• Delegation not abdication: In an era of increasing individual accountability, outsourcing work to a third party doesn't relinquish you from your regulatory responsibilities. Your firm is ultimately responsible for its compliance programme, policies and procedures and monitoring. This is where a 'co-sourcing' approach can come into play; a long-term one-to-one business collaboration with a trusted provider where both partners have a vested interest in the outcome of the relationship. This collaborative approach allows the service provider to support a firm and its compliance activities in a better, quicker, and often more cost-efficient way than the firm doing it itself, without increasing the firms exposure to regulatory risk.
  • In or out?: In-sourcing (or secondments) is another option for firms during exceptionally busy times. For example, firms can tap into a large pool of compliance professionals on a contracted basis to work in-house for an agreed number of days per week/month, or even full time for an agreed period. This approach can be used to implement a new regulation or control, to undertake specific projects (e.g. a regulatory reporting or market abuse review) or to simply bolster your team during personnel transitions, support while working to secure a full-time hire or to cover staff absences such as during maternity or paternity leave or for shorter-term illness or holiday coverage.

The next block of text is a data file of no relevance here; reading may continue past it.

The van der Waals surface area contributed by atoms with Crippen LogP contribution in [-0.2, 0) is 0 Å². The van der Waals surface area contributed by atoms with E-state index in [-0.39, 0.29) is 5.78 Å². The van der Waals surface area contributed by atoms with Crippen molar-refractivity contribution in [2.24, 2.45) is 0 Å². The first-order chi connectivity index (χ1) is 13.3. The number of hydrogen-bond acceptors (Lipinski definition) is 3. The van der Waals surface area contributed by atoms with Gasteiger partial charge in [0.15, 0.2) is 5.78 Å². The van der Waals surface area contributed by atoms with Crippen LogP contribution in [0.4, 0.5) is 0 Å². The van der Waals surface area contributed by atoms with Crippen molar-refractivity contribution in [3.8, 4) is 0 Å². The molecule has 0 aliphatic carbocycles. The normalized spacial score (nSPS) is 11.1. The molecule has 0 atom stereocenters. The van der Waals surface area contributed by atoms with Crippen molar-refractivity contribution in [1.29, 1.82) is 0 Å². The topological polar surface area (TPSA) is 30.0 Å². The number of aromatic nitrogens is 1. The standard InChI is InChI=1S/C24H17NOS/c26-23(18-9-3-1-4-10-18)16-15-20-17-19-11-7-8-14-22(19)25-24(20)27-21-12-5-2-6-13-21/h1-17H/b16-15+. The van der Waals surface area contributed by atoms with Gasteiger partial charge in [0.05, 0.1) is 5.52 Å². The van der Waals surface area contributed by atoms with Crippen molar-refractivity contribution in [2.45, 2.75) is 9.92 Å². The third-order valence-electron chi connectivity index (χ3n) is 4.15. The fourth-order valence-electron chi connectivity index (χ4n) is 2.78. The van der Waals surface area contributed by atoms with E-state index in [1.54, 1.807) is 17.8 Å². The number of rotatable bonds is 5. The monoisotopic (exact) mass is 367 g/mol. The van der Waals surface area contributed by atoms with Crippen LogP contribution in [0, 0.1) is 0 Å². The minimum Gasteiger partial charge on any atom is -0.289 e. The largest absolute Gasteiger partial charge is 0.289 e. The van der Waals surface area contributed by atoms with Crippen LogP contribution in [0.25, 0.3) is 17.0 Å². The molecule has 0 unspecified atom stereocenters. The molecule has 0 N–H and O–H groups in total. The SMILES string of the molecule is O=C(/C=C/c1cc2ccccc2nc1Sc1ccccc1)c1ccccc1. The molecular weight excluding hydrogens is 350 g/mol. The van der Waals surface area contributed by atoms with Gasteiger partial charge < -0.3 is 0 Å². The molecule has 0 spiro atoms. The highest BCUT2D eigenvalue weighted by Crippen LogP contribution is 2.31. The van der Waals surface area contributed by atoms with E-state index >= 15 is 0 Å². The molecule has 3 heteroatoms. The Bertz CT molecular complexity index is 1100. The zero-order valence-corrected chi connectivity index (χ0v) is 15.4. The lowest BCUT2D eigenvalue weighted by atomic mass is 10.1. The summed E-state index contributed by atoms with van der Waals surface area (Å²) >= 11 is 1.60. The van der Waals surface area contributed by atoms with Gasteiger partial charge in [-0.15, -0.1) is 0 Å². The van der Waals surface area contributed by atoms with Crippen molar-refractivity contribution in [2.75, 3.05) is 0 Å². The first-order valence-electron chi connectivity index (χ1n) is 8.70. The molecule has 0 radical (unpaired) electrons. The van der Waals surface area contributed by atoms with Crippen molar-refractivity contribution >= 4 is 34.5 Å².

• When it comes to service providers, not all are equal: For quality assurance, seek personal referrals and assess the competence, capability and capacity of potential service providers including whether they are members of the APCC (Association of Professional Compliance Consultants). Enquire as to the attrition rate of the provider’s staff, and how many firms they service with the same strategy as yourself and how they can support your firm as it grows.